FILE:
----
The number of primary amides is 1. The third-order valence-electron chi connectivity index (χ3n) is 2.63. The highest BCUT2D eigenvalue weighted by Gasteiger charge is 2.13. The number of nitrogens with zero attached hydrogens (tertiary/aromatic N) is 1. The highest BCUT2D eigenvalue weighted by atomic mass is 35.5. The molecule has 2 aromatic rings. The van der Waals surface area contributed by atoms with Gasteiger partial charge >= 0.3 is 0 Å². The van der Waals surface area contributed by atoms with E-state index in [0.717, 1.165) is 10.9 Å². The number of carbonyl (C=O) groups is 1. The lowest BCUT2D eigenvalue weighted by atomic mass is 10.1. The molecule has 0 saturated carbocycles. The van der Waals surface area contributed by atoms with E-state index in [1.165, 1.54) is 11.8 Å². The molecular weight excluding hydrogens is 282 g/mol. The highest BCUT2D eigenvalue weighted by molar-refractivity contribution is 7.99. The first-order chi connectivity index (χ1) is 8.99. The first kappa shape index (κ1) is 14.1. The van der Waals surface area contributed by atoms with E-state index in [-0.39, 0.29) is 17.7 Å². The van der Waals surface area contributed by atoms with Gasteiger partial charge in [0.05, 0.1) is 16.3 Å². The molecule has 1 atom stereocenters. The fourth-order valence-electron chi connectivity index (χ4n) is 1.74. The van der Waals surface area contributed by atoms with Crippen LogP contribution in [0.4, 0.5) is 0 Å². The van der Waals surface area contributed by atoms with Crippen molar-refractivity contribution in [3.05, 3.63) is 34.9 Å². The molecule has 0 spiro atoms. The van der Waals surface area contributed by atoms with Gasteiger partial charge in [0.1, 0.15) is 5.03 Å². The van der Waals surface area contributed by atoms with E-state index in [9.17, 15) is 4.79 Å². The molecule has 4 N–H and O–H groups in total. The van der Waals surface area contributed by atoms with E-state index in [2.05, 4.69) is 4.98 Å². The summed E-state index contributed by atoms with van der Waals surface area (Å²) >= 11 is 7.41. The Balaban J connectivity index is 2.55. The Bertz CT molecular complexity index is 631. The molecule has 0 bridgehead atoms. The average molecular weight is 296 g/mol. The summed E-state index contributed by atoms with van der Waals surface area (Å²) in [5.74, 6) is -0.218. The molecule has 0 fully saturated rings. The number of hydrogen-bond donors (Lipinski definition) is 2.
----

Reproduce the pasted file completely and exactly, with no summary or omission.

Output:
The number of primary amides is 1. The third-order valence-electron chi connectivity index (χ3n) is 2.63. The highest BCUT2D eigenvalue weighted by Gasteiger charge is 2.13. The number of nitrogens with zero attached hydrogens (tertiary/aromatic N) is 1. The highest BCUT2D eigenvalue weighted by atomic mass is 35.5. The molecule has 2 aromatic rings. The van der Waals surface area contributed by atoms with Gasteiger partial charge >= 0.3 is 0 Å². The van der Waals surface area contributed by atoms with E-state index in [0.717, 1.165) is 10.9 Å². The number of carbonyl (C=O) groups is 1. The lowest BCUT2D eigenvalue weighted by atomic mass is 10.1. The molecule has 0 saturated carbocycles. The van der Waals surface area contributed by atoms with E-state index in [1.165, 1.54) is 11.8 Å². The molecular weight excluding hydrogens is 282 g/mol. The highest BCUT2D eigenvalue weighted by molar-refractivity contribution is 7.99. The first-order chi connectivity index (χ1) is 8.99. The first kappa shape index (κ1) is 14.1. The van der Waals surface area contributed by atoms with E-state index in [-0.39, 0.29) is 17.7 Å². The van der Waals surface area contributed by atoms with Gasteiger partial charge in [0.05, 0.1) is 16.3 Å². The molecule has 1 atom stereocenters. The fourth-order valence-electron chi connectivity index (χ4n) is 1.74. The van der Waals surface area contributed by atoms with Crippen LogP contribution in [0.4, 0.5) is 0 Å². The van der Waals surface area contributed by atoms with Crippen molar-refractivity contribution in [3.05, 3.63) is 34.9 Å². The molecule has 0 spiro atoms. The van der Waals surface area contributed by atoms with Gasteiger partial charge in [0.1, 0.15) is 5.03 Å². The van der Waals surface area contributed by atoms with E-state index in [9.17, 15) is 4.79 Å². The molecule has 4 N–H and O–H groups in total. The van der Waals surface area contributed by atoms with E-state index in [2.05, 4.69) is 4.98 Å². The summed E-state index contributed by atoms with van der Waals surface area (Å²) >= 11 is 7.41. The Balaban J connectivity index is 2.55. The Bertz CT molecular complexity index is 631. The molecule has 0 bridgehead atoms. The average molecular weight is 296 g/mol. The summed E-state index contributed by atoms with van der Waals surface area (Å²) in [5.74, 6) is -0.218. The molecule has 0 fully saturated rings. The number of hydrogen-bond donors (Lipinski definition) is 2.